This hostility explains the grilling that Bernanke received this past Thursday in the hearings before the Senate Banking Committee on his nomination for a second term as Chairman. It also explains the drive by many members of Congress to have Congress exercise greater control over the Fed’s behavior, and to take away from the Fed its power to supervise banks. As part of this Congressional pressure, Republican Congressman Ron Paul of Texas has introduced a bill to have the policies of the Fed audited by the Government Accountability Office (GAO).
The problem with these attacks and proposals is not that the Fed behaved perfectly either during or before the crisis-far from it- but rather that closer Congressional supervision and oversight is likely to make matters much worse rather than better. For example, although the Fed is criticized for not foreseeing the financial crisis and for its low interest rate policies, at the time there was no outcry in Congress against these policies. In addition, few, if any, Congressmen warned that a financial crisis would develop unless the Fed tightened up its supervision of banks, and also raised interest rates.
Members of Congress also directly contributed to the unsustainable housing boom. Barney Frank, one of the most knowledgeable Congressmen about financial matters, urged banks to increase their mortgages to subprime borrowers. The Community Reinvestment Act of 1977, extended further in 1995, also basically forced banks to increase their mortgage lending to consumers in poorer areas who were not likely to be in a financial position to meet their mortgage payments.
The Fed clearly made some serious mistakes as it struggled to cope with a financial crisis that was far more serious than Bernanke and other members of its governing Board had anticipated. By not letting Bear Sterns collapse, the Fed probably raised expectations that it would do the same for Lehman Brothers and other major investment banks if they got into serious trouble. All hell broke loose in financial markets when the Fed then let Lehman go under.
Perhaps too the Fed should not have put so many resources into saving AIG, the major commercial insurance company that also became a major insurer in the credit default swaps market. Other decisions by the Fed can be legitimately questioned, but there is little support for the view that the Fed would have behaved better if Congress had been more closely supervising Fed policies. In any case, Congress already has considerable supervisory powers over the Fed. This central bank has to produce an annual report on its activities, and the Chairman must testify at least twice a year before Congress. During this testimony, he has to explain what actions the Fed has taken, and to justify them when questioned by members of Congress. The minutes of the Board’s eight meetings each year are made publicly available-with a lag- so that everyone can see what the members are discussing, and any disagreements.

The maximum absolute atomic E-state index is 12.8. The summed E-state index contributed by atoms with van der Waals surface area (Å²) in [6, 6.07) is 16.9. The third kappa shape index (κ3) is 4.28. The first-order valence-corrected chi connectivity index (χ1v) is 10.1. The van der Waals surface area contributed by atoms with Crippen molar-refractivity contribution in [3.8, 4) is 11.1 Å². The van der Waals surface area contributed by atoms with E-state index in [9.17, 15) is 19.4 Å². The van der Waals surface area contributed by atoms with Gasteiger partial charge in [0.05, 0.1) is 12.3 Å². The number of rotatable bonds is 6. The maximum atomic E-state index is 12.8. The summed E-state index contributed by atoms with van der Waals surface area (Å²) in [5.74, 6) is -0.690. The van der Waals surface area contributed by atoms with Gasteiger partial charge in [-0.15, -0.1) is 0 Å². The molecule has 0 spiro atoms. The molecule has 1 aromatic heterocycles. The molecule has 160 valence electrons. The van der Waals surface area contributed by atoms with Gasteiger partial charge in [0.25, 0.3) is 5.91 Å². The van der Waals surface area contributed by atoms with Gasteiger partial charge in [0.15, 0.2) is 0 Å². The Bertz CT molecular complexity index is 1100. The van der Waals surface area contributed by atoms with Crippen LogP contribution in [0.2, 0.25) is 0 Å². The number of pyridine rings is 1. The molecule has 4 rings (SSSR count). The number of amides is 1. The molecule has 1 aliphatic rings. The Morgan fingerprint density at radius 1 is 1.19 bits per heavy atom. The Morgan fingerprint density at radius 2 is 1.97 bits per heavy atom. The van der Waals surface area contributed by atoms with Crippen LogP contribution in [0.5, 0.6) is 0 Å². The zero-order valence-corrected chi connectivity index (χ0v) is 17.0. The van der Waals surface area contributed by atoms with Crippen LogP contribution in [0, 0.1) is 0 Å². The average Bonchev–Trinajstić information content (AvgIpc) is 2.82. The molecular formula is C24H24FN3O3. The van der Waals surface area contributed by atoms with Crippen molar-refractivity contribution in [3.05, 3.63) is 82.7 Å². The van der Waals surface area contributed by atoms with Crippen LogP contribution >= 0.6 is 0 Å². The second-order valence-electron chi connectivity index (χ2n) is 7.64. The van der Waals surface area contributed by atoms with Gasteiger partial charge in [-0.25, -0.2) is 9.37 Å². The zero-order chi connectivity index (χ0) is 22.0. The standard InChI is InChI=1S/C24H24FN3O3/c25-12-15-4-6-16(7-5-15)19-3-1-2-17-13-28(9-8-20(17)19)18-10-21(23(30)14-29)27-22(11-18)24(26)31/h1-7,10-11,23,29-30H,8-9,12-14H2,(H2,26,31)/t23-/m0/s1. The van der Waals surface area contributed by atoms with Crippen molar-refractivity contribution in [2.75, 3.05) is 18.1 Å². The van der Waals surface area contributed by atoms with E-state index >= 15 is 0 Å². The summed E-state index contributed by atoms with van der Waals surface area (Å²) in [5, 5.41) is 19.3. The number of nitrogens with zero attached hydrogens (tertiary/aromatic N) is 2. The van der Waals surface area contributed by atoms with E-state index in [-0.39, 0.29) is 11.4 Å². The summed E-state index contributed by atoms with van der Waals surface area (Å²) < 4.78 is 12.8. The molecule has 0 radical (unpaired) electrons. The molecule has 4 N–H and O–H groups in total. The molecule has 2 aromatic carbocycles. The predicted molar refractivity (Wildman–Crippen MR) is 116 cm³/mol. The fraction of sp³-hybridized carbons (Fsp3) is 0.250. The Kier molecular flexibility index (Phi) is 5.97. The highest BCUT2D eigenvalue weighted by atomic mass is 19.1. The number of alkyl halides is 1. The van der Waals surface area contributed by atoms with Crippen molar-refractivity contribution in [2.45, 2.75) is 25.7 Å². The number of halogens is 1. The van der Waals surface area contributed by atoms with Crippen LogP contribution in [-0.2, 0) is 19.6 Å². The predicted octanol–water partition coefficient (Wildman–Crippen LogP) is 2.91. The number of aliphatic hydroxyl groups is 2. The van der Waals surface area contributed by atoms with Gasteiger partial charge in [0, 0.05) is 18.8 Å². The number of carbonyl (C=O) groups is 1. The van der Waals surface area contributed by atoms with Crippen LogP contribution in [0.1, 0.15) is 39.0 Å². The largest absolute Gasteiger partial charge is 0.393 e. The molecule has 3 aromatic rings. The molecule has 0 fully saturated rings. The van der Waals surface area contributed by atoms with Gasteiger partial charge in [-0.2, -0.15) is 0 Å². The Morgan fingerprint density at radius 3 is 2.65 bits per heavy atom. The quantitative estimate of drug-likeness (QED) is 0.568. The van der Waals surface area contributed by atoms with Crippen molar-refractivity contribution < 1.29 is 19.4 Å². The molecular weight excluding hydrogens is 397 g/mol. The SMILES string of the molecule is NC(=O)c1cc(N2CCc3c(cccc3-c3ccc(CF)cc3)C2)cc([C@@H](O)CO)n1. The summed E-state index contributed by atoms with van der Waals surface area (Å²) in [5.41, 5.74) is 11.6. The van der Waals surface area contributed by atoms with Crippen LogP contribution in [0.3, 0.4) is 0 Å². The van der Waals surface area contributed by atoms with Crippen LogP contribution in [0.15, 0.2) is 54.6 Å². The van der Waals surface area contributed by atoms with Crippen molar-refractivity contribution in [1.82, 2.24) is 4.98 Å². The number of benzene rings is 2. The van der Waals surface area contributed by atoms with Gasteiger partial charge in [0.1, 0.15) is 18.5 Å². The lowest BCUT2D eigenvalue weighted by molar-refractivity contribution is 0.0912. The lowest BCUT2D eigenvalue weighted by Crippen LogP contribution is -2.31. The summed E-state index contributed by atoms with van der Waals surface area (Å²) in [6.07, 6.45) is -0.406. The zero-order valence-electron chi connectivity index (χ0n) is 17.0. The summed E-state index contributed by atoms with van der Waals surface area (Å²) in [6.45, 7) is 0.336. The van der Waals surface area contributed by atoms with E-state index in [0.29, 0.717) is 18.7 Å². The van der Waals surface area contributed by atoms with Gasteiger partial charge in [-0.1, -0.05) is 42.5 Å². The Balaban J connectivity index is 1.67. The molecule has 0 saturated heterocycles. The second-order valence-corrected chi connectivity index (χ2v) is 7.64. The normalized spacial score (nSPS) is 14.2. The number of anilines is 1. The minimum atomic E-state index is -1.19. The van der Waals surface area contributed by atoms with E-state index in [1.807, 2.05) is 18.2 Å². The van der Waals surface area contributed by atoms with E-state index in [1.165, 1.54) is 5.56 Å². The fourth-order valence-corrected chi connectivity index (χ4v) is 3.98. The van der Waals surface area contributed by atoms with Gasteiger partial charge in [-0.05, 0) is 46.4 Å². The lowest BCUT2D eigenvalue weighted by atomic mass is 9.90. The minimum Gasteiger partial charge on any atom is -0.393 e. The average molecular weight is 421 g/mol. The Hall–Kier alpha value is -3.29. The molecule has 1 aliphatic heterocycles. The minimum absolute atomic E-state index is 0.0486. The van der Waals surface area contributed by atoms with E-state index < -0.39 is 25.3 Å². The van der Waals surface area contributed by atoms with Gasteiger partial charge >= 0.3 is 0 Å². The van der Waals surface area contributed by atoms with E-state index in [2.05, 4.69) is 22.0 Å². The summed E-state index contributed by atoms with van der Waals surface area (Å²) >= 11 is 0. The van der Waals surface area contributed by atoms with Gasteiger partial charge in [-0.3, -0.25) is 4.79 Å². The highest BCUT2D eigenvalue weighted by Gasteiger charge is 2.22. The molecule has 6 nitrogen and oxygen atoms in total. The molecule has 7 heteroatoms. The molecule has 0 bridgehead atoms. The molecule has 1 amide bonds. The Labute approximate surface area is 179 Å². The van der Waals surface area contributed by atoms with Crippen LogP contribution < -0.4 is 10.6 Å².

Central Banks in many countries have fought over decades and even centuries for the type of independence in their decision-making that the Fed enjoys. The problem usually with dependent central banks is that they engage in considerable inflationary printing of money under the urging of the executive or legislative bodies that control them. The increased money supply is an inflation tax, with the revenues used to finance greater government spending that would not have been feasible with the income tax and other tax revenue raised from companies and households.
The potential for inflation in a few years in the United States is considerable because of the Fed’s extensive and unprecedented open market operations as it tried to shore up the financial system. These operations created over a trillion dollars of banks excess reserves. When the upswing in the economy gains momentum, banks will use these reserves to lend much more to companies and households, a process that will increase currency and demand deposits, and thereby inflate prices. In order to subdue this inflation, the Fed will have to sell many of the securities that it purchased in open market operations, and find other ways to withdraw reserves and some of the inflationary potential from the American banking system.
Such Fed actions will raise interest rates, and put downward pressure on the economy’s growth, and contribute to increased unemployment. History shows that such inflation-fighting actions are far less likely when central banks are not independent, and legislative or executive branches control their policies. Even the oversight that Congress already has over the Fed is likely to induce the Fed to rein in its inflationary fighting policies. It would be an unpleasant and ironic prospect if increased Congressional control of Fed policies led the Fed to engage in more of the “easy” money policies that many members of Congress are rightly criticizing this central bank for promoting during earlier years of the decade.